(back) Subject: Otto Winter From: "Bob Conway" <conwayb@sympatico.ca> Date: Thu, 18 Dec 2003 19:03:59 -0500   Over the years I seem to have collected four CDs of Otto Winter playing "Silbermann Orgel".   All these CDs are "El Cheapo" CDs from Pilz from around the early 1990's, and there are no notes at all with the CDs.   Can anyone tell me if Otto Winter is still performing, is he reckoned as being a good organist? I would like to be able to play as well as he = does!   The other thing that I would like to know is although the label says that he is playing a Silbermann organ, - does anyone know which Silbermann = organ it is?   Bob Conway    
(back) Subject: Re: Edward Hodges at Trinity New York From: "John L. Speller" <jlspeller@mindspring.com> Date: Thu, 18 Dec 2003 20:02:10 -0600     > ----- Original Message ----- > From: <quilisma@cox.net> > To: "PipeChat" <pipechat@pipechat.org> > Sent: Wednesday, December 17, 2003 9:08 PM > Subject: Re: OFF-TOPIC (sorta) -- Anglican Chant, Eucharistic Psalmody, etc. > (LONG) > > I'm certainly willing to be corrected, but as far as I know, Trinity > > Wall Street was the first thing RESEMBLING a British choral foundation > > in this country, and the present church was consecrated on Ascension > > Day, 1846 ... I don't have the complete history of Trinity at hand, = but > > Edward Hodges was Organist from 1846 until 1859, and he is generally > > credited with establishing choral services on the "cathedral model" in > > the Anglican Church in this country.   Trinity, Wall Street certainly had a pipe organ from the middle of the eighteenth century, and did some quite elaborate music. William Tuckey (1708-1781) was the Parish Clerk and de facto Director of Music during the Revolutionary War period, and was responsible, among other things, for the first performance of Handel's Messiah in the United States.   Trinity Church also seems to have sung Anglican chant quite early on. = This is true of other Episcopal churches too, such as St. Peter's Church and Christ Church in Philadelphia, both of which are believed to have used Anglican chant in the late eighteenth and early nineteenth centuries. = Ruth M. Wilson's recent book, "Anglican Chant and Chanting in England, = Scotland, and America 1660 to 1820" (OUP) even goes so far to suggest that outside = of English cathedrals and major choral foundations, ordinary parishes in the Episcopal Church of Scotland and the Protestant Episcopal Church of the = USA were actually ahead of ordinary parishes in the Church of England in adopting Anglican chant. The first Episcopal Hymnal -- the Musical Supplement to the Prayer Book of 1789, contains four Anglican chants, including a well-known one by Garrett Colley Wellesley, First Lord Mornington and father of the Duke of Wellington, which is still found in most psalters today. The Scots Episcopalian organist Robert Bremner was probably the main force behind the introduction of Anglican chant in Scotland, and his younger brother, James Bremner (d. 1780) was organist of Christ Church, Philadelphia, and probably the main proponent of Anglican chant in eighteenth-century America. Benjamin Carr (1768-1831), organist = of St. Augustine's Roman Catholic Church and of St. Peter's Episcopal Church = in Philadelphia, was also a proponent of Anglican chant. He published a treatise called "The Chorister" which you can find on the Library of Congress website. (Go to http://memory.loc.gov/ click on "Collection Finder" then "Performing Arts" then type in "Benjamin Carr" and click on "Search." Several items by Carr including "The Chorister" will come up.) This contains quite a bit of service music including Anglican chant.   > > It wasn't until the tempestuous collaboration of Erben and Hodges at > > Trinity in 1846 that we have an organ of some size in an American > > Anglican Church, if I'm not mistaken.   Dr. Hodges certainly moved Trinity Church further in the direction of the English cathedral tradition, although his successor, Cutler (whose first name temporarily escapes me) deserves if anything more credit, since he = was the man responsible for introducing a surpliced men-and-boys choir, etc.   John Speller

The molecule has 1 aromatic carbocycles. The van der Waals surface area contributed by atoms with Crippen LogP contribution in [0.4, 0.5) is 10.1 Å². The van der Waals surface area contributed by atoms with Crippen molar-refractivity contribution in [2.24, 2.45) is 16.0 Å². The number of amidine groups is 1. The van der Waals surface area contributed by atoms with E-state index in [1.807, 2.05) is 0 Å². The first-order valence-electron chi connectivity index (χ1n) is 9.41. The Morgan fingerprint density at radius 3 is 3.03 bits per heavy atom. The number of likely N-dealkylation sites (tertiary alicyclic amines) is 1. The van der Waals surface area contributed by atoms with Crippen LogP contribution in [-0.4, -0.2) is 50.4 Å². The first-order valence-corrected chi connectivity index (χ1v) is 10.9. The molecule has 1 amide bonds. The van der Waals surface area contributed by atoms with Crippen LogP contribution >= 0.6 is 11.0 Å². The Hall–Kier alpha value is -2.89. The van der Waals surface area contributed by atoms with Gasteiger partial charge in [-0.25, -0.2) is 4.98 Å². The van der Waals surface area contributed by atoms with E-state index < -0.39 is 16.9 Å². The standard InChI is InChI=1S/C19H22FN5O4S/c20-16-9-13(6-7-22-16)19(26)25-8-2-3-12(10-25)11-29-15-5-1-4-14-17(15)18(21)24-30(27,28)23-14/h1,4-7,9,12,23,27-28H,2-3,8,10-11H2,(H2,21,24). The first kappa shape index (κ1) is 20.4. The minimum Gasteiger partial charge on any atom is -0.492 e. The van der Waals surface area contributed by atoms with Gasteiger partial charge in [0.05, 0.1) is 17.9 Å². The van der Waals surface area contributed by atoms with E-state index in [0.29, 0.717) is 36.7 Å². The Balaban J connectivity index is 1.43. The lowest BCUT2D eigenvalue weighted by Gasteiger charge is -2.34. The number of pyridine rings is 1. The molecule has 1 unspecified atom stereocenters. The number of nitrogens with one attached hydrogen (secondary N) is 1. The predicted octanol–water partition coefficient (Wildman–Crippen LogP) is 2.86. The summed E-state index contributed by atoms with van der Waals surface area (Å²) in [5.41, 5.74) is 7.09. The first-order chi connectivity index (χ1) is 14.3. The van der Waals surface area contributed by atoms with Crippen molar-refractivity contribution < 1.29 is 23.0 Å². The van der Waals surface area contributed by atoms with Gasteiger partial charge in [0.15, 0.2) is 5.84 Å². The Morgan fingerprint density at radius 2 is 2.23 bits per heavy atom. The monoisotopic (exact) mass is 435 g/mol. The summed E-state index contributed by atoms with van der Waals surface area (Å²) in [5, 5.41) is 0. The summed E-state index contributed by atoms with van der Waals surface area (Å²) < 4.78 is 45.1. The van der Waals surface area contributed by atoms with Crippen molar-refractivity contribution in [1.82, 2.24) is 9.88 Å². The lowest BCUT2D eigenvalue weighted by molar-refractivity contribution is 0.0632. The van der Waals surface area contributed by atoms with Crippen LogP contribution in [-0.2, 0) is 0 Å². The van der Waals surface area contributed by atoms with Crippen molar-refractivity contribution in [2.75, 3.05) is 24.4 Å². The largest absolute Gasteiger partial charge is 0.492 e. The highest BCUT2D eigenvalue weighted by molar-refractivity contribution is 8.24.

(back) Subject: Re: AGO Bench Height From: "John L. Speller" <jlspeller@mindspring.com> Date: Thu, 18 Dec 2003 20:12:38 -0600     ----- Original Message ----- From: "Mike Franch" <mike6514@hotmail.com> To: <pipechat@pipechat.org> Sent: Thursday, December 18, 2003 9:13 AM Subject: RE: AGO Bench Height     > Shouldn't they have a standard leg length, from knee to toe? If your leg > does not fit that standard, I think the surgery to correct this should = be > provided by a staff AGO leg surgeon, who's sole job is to standardize every > leg length in the country.   His name is Dr. Procrustes, if I recall correctly.   John    
(back) Subject: Reminder-Tony O'Brien in Rochester Sunday afternoon (cross-posted) From: "Kenneth Evans" <kevans1@rochester.rr.com> Date: Thu, 18 Dec 2003 21:34:13 -0500   RTOS is proud to feature Tony O'Brien playing a holiday concert on our Wurlitzer 4/23 on Sunday afternoon, December 21 starting at 2:30 PM. This event is at the extensively remodeled NEW Auditorium Theatre, 875 East = Main Street, Rochester, NY 14605. Tickets will go on sale at the box office at 1:30 priced at only $15 each. Please visit http://theatreorgans.com/rochestr/ for driving directions and much more info.   Following the concert, we will celebrate the 75th birthday of our = Wurlitzer opus 1951 with an on-stage party including cake and punch at no charge to the audience. Please join us for this grand afternoon of entertainment and birthday celebration.   Submitted by Ken Evans, RTOS Director